How arts university has spread its footprint across the city

Social enterprise ClearCompany CIC wants to take over the space formerly occupied by the Open Youth

The former Open building, which has been purchased by Norwich University of the Arts - Credit: © ARCHANT NORFOLK PHOTOGRAPHIC

After more than a year empty, the former Open building finally has a new purpose.

The instantly recognisable former banking hall and live music venue has become the latest addition to the ever-growing city campus of Norwich University of the Arts.

But it is not by any means the first prominent Norwich building to have been repurposed by the rapidly-expanding university, which has around 2,300 students.

A map showing NUA's footprint on Norwich

A map showing NUA's footprint on Norwich - Credit: Archant

Over the past decade-and-a-half the former college has gradually added more and more city buildings to its portfolio, as it seeks to accommodate for its growing student numbers and expanding education offering.

Duke Street Building

NUA's building in Duke Street

NUA's building in Duke Street - Credit: Archant

While the university itself dates back to 1845, when it was founded as the Norwich School of Design, its growth across the city really began to gather pace in 2006. 

It was in this year that NUA took on a 19th century building in Duke Street, which was built in 1888 as Norwich School Board. It converted the building to house a lecture theatre, library and seminar rooms.

The Monastery

Norwich society Design Awards 2011. Pictured: Media Centre, Norwich University College of the Arts (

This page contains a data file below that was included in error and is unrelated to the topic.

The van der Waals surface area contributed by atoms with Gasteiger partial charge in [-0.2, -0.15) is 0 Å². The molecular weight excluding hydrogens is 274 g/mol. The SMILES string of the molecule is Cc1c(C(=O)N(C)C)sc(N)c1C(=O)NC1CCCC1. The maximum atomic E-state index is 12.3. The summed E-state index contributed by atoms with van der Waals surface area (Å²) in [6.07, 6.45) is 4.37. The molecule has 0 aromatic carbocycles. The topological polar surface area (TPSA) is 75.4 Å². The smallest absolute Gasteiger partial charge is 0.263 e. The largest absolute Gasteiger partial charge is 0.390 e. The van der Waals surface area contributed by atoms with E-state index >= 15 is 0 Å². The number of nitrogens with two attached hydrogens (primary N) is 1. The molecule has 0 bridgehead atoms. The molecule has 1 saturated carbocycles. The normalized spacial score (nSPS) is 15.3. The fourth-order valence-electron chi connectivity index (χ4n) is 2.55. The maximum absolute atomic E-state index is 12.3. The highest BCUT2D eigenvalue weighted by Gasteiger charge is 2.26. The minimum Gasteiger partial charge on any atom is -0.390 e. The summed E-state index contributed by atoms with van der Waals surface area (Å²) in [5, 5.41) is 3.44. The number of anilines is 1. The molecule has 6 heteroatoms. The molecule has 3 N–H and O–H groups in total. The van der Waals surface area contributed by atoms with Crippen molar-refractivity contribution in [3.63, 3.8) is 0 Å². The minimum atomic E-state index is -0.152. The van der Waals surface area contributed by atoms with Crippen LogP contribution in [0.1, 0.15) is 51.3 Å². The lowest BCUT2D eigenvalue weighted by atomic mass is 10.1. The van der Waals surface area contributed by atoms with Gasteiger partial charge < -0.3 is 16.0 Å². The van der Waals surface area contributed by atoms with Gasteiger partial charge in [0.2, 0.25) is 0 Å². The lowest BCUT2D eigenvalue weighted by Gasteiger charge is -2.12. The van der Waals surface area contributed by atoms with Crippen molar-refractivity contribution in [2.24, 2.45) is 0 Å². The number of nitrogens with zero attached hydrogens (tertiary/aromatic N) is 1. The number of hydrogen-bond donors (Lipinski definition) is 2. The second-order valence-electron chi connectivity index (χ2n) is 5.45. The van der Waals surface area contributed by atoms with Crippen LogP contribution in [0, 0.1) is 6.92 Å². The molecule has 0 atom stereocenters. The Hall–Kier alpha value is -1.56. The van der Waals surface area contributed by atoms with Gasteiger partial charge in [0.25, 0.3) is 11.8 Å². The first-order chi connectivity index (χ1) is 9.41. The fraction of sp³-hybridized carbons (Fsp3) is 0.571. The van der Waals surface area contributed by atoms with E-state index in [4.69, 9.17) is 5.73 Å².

The Monastery building at Norwich University of the Arts - Credit: NUA

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Its next growth came four years later, in 2010, when another former school building in The Monastery was taken on my the university.

The building now houses NUA's games and animations department, as well as media laboratories, workshops and a sound story.

East Garth

Entrance to the renovated East Garth buidling. Photo: Bill Smith

Entrance to the renovated East Garth building - Credit: Bill Smith

In 2012, NUA added a medieval friary, the East Garth building, to its portfolio - leasing the building from local authorities to house its photography studio.

Boardman House

Boardman House in Norwich has been put up for sale

Boardman House, part of Norwich University of the Arts - Credit: Archant

Two years later, it took on Boardman House, another 19th century property in Redwell Street designed by prestige architect Edward Boardman.

The former Sunday School, which was built in 1879, is now home to the university's architecture and interior design studios, along with a film studio and media labs.

Gunton Building and Cavendish House

Cavendish House in Norwich will be home to a new state of the art digital user research lab

Cavendish House, which is part of Norwich University of the Arts - Credit: Archant